As I spend my afternoon writing about Tucson, I continue to be amazed at how much we found to do there, and the fact that I still have a list of things we didn’t do! It really is a fabulous city.
So, just to recap. We’ve written about the beautiful Sonoran Desert, an article that chronicles all of our outdoor adventures in Tucson. I’ve also covered our spontaneous afternoon in downtown Tucson, a guide to a full day of sight-seeing, eating and cocktail-ing in the center of town.
This will be my last article about things to do in Tucson until the next time we visit. It’s basically “everything else” that didn’t fit into the first two articles. But don’t consider these the leftovers. You’ll see tortillas larger than your face, and experience a 30-degree temperature change in the space of an hour.
San Xavier del Bac
The San Xavier del Bac mission dates back to Spanish colonization in the late 1600s. The current church was completed by 1797, built by Franciscan monks, and the architecture inside and out is striking.
This fact blew my mind: those were native to the area went from being Spanish citizens, to Mexican citizens, to United States citizens in the space of 300 years.
The mission is free to visit, and is open daily from 7 a.m.-5 p.m.
1950 W. San Xavier Road – Website
Tanque Verde Swap Meet
The Tanque Verde Swap Meet is one of those things that Tucsonians mention with a smile of nostalgia and home-town affection. Held on the weekends only (Friday-Sunday), it’s like a gigantic flea market. Plus, there’s $1 beer from 11-3 p.m. on Sundays!
4100 S. Palo Verde Road – Website
Places to Eat in Tucson
In no particular order…
This place is known for hosting President Bill Clinton. In fact, the “President’s Plate” is on the menu, which supposedly represents his meal there on February 25, 1999. While we forged our own culinary trail, we enjoyed everything we ate. The margarita was yums, and I went straight-up Arizona with my enchiladas nopalitas (enchiladas with prickly pear cactus).
This place gets busy, even on week nights, so plan ahead.
1813 S. 4th Ave. – Website
La Carreta del Rorro
They say no visit to Tucson is complete without sampling a Sonoran hot dog. There are many places you can get one, but Eric enjoyed his visit to La Carreta del Rorro, an unassuming food cart.
6353 N. Camino De La Tierra – Yelp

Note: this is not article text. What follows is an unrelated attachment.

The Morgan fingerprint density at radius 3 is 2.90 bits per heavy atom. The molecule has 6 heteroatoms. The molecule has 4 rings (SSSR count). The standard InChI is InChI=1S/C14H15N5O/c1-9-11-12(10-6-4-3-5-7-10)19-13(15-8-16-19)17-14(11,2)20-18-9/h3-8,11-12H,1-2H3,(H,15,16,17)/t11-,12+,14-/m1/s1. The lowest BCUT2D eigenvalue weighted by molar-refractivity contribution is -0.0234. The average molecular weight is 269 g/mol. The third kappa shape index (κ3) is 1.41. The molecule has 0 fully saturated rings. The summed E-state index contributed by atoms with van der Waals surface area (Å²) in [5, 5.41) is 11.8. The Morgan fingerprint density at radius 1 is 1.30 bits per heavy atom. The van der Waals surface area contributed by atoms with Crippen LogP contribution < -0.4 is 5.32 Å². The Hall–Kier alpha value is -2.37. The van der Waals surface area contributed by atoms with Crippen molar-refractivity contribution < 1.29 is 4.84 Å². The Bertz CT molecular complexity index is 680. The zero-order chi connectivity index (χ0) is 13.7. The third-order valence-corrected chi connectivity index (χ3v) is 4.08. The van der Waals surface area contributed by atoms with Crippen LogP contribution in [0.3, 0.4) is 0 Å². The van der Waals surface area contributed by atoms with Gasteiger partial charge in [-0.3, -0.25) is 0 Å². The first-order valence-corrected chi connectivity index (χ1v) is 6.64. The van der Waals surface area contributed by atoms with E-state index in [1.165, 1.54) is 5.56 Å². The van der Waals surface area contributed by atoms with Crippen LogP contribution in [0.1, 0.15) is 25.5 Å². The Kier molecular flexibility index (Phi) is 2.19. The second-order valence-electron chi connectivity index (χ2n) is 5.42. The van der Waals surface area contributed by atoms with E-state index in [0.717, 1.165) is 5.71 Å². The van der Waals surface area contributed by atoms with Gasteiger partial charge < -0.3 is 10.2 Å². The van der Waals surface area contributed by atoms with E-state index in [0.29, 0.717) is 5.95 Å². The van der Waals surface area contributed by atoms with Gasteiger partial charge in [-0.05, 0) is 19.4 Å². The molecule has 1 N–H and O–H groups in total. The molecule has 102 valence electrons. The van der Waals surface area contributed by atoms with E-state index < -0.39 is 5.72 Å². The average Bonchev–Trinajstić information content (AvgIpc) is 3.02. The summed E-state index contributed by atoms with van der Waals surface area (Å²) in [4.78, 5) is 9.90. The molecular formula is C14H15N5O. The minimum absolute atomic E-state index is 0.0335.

Located just a few minutes from our RV park, Tiny’s Saloon is a convenient place to stop if you’re hungry near Saguaro National Park or the Arizona-Sonora Desert Museum. It’s nothing fancy, but the food is satisfying. We had a couple of dinners there, including one with our friends from Drivin’ and Vibin’.
4900 W. Ajo Hwy – Facebook
If you like greasy-spoon diners that make killer food, then you will love Frank’s. We headed there for brunch after church, and the place was filled with regulars. We could not believe the cook on the grill behind the bar. He was literally throwing finished plates out for the servers, practically faster than they could get them to the tables. Sit at the bar to watch the magic.
3843 E. Pima St. – Website
Eegee’s is a chain you’ll see all over Arizona. It’s a cross between a fast food hamburger chain and Subway. We went for the two things everyone raves about: the slushs and the ranch fries. Upon examining the ranch fries, you’ll say to yourself, “Why have I never made these at home?” And then you’ll stuff them in your mouth and stop asking questions.
Lindy’s on 4th
We’ve saved the best for last, so pay attention! It’s a good thing we found Lindy’s on our last night in Tucson, or else we would be 200 pounds heavier. This place has incredible tater tots, and a creative, mouth-watering specialty burger menu.
Eric had the Mac & Cheese burger, with creamy mac & cheese, cheddar, lettuce, tomato and Lindy’s sauce. Yeah.
I had the Kush, a crazy mix of raspberry preserves, green chilies, blue cheese crumbles and bacon. It tastes as awesome as it sounds.
431 N. 4th Ave. – Website
Take a Drive
Mount Lemmon Scenic Byway
The Mount Lemmon Scenic Byway begins on the northeast side of Tucson, and winds 27 miles into the mountains. The trip to the top takes about an hour, as you climb to 8,000 feet. Don’t be surprised to go from cactus and 62 degrees, to pine trees, snow and 34 degrees. Because that’s what happened to us. The views are incredible, so make sure you stop at a few overlooks.
This is one of our favorite things we did in Tucson.
My dad loves cowboy culture, so he’s always told me about his visit to Tombstone, Arizona in the early 1980s. I was a bit disappointed by our visit. The town was more touristy and less authentic than I imagined. It kind of felt like the town had pocketed the tourist dollars, rather than using them to keep the place up.
Nonetheless, we walked around and sprung to see the gun fight at O.K. Corral. And don’t forget your sarsaparilla!
And there you have it! I dare you to fit this much into two weeks in Tucson.
Brittany, I finally received my March/April issue of Escapees magazine and got to read your article. You did some great writing and the picutres really set the article off. Congratulations.
So kind of you to drop by and let me know, @jerryminchey:disqus! It was a privilege to be included among so many veteran RVers, in such a beloved and reputable magazine. You’ll have to keep an eye out for Eric’s first Escapees article–coming soon.